Intensifying trade conflicts have sent global growth momentum tumbling toward lows last seen during the financial crisis, and governments are not doing enough to prevent long-term damage, the OECD said in its latest outlook.

The Paris-based organization cut almost all economic forecasts it made just four months ago, as protectionist policies take an increasing toll on confidence and investment, and risks continue to mount on financial markets. It sees world growth at a mere 2.9 per cent this year.

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“The global outlook has become increasingly fragile and uncertain,” the OECD said. “Escalating trade policy tensions are taking an increasing toll on confidence and investment.”

The OECD is the latest institution sounding the alarm over the state of the global economy. In the past two week, the Federal Reserve, the European Central Bank, the People’s Bank of China and numerous of their peers have eased policy to shore up demand, urging governments at the same time that fiscal stimulus will be needed to ensure their efforts won’t be futile.

Manufacturing has born the brunt of the economic crisis brought about by a tit-for-tat trade war between the U.S. and China. The services sector has proved unusually resilient to the malaise so far, but the OECD warned that “persistent weakness” in industry will weigh on the labor market, household incomes and spending.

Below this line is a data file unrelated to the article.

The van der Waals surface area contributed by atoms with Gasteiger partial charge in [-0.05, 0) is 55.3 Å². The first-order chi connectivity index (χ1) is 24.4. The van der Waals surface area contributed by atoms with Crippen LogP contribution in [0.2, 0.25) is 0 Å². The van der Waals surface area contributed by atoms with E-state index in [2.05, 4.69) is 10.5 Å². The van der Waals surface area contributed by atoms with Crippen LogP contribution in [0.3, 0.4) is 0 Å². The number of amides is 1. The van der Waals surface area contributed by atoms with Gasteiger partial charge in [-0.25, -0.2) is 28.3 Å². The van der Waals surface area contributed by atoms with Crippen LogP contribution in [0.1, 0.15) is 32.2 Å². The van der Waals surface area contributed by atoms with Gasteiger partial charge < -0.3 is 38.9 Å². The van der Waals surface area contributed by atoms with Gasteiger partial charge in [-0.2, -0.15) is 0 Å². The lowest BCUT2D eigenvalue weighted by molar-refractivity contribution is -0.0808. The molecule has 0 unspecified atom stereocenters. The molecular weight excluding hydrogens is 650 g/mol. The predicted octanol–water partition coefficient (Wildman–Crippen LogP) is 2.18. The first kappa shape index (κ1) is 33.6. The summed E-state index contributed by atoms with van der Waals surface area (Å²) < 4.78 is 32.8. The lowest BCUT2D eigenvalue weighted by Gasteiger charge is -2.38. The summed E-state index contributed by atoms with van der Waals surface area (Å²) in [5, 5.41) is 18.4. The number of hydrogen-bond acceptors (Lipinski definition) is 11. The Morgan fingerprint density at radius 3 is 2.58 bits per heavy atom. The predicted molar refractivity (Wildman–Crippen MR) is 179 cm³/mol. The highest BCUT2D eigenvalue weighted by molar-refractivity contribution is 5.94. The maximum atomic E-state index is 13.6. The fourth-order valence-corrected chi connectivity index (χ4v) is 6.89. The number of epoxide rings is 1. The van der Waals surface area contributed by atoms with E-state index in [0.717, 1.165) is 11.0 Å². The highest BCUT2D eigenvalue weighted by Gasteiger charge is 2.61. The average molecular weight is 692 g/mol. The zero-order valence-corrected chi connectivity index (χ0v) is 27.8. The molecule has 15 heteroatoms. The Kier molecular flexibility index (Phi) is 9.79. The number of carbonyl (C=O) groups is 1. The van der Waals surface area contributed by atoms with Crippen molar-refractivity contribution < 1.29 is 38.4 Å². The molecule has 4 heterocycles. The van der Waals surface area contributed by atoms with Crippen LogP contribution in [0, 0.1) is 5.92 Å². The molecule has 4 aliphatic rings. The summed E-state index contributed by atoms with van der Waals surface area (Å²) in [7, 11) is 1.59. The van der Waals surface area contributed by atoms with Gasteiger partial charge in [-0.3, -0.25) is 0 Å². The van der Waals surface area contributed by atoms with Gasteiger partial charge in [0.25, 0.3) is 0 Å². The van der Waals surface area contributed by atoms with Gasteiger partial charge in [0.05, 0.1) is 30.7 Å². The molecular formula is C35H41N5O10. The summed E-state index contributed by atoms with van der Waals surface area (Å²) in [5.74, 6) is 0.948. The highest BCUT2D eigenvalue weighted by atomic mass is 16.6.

Additional risks stem from a sharper slowdown in China and a no-deal Brexit that could push the U.K. into a recession and would considerably reduce growth in Europe, according to the report.

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What Bloomberg’s Economists Say

“Trump’s brinkmanship on trade with China has left consumers, businesses and financial markets on edge. Not knowing whether the next Presidential tweet will ease or exacerbate tensions makes for an environment of extreme uncertainty, pushing businesses to turn cautious on investment and hiring, and households to swing from spending to saving.”

--Dan Hanson, Jamie Rush and Tom Orlik. Read the GLOBAL INSIGHT

“Collective effort is urgent to halt the build-up of trade-distorting tariffs and subsidies,” the OECD said. “Monetary policy should remain highly accommodative in the advanced economies, but the effectiveness of accommodative monetary policy could be enhanced if accompanied by stronger fiscal and structural policy support.”

It’s a point central bankers have made for months, and their requests are getting more intense. Following the ECB’s latest monetary stimulus push, President Mario Draghi said it’s “high time” for fiscal policy to take charge, signaling there’s not much more his institution can do.

“In the euro area, using fiscal and structural policies alongside monetary policy would be more effective for growth and create fewer financial distortions than continuing to rely mainly on monetary policy,” the OECD said.